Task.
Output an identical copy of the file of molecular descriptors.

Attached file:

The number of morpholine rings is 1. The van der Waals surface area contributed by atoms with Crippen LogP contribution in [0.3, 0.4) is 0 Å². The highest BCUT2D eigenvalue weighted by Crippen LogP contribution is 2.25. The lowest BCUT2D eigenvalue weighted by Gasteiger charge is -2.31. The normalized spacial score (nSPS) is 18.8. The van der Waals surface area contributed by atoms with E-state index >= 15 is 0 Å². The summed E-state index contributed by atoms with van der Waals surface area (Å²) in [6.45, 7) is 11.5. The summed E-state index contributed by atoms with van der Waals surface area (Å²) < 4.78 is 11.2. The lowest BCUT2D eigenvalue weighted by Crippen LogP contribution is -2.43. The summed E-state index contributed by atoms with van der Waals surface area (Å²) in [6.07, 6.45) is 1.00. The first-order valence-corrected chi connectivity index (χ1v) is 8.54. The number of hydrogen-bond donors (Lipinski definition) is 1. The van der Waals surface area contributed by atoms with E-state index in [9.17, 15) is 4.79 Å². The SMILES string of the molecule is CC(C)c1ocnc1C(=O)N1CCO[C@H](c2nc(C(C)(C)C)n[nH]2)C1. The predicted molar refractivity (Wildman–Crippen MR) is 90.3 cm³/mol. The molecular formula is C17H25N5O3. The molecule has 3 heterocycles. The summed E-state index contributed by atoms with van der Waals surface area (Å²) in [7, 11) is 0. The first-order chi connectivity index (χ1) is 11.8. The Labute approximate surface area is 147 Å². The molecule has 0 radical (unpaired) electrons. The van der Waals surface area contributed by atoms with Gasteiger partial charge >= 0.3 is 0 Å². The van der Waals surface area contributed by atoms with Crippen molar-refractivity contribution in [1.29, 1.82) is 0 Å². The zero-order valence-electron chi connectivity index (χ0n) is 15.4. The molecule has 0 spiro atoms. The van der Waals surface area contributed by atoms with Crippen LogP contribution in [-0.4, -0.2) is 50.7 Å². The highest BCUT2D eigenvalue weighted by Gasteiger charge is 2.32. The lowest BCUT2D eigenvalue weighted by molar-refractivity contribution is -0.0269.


The number of morpholine rings is 1. The van der Waals surface area contributed by atoms with Crippen LogP contribution in [0.3, 0.4) is 0 Å². The highest BCUT2D eigenvalue weighted by Crippen LogP contribution is 2.25. The lowest BCUT2D eigenvalue weighted by Gasteiger charge is -2.31. The normalized spacial score (nSPS) is 18.8. The van der Waals surface area contributed by atoms with E-state index >= 15 is 0 Å². The summed E-state index contributed by atoms with van der Waals surface area (Å²) in [6.45, 7) is 11.5. The summed E-state index contributed by atoms with van der Waals surface area (Å²) < 4.78 is 11.2. The lowest BCUT2D eigenvalue weighted by Crippen LogP contribution is -2.43. The summed E-state index contributed by atoms with van der Waals surface area (Å²) in [6.07, 6.45) is 1.00. The first-order valence-corrected chi connectivity index (χ1v) is 8.54. The number of hydrogen-bond donors (Lipinski definition) is 1. The van der Waals surface area contributed by atoms with E-state index in [9.17, 15) is 4.79 Å². The SMILES string of the molecule is CC(C)c1ocnc1C(=O)N1CCO[C@H](c2nc(C(C)(C)C)n[nH]2)C1. The predicted molar refractivity (Wildman–Crippen MR) is 90.3 cm³/mol. The molecular formula is C17H25N5O3. The molecule has 3 heterocycles. The summed E-state index contributed by atoms with van der Waals surface area (Å²) in [7, 11) is 0. The first-order chi connectivity index (χ1) is 11.8. The Labute approximate surface area is 147 Å². The molecule has 0 radical (unpaired) electrons. The van der Waals surface area contributed by atoms with Gasteiger partial charge >= 0.3 is 0 Å². The van der Waals surface area contributed by atoms with Crippen molar-refractivity contribution in [1.29, 1.82) is 0 Å². The zero-order valence-electron chi connectivity index (χ0n) is 15.4. The molecule has 0 spiro atoms. The van der Waals surface area contributed by atoms with Crippen LogP contribution in [-0.4, -0.2) is 50.7 Å². The highest BCUT2D eigenvalue weighted by Gasteiger charge is 2.32. The lowest BCUT2D eigenvalue weighted by molar-refractivity contribution is -0.0269.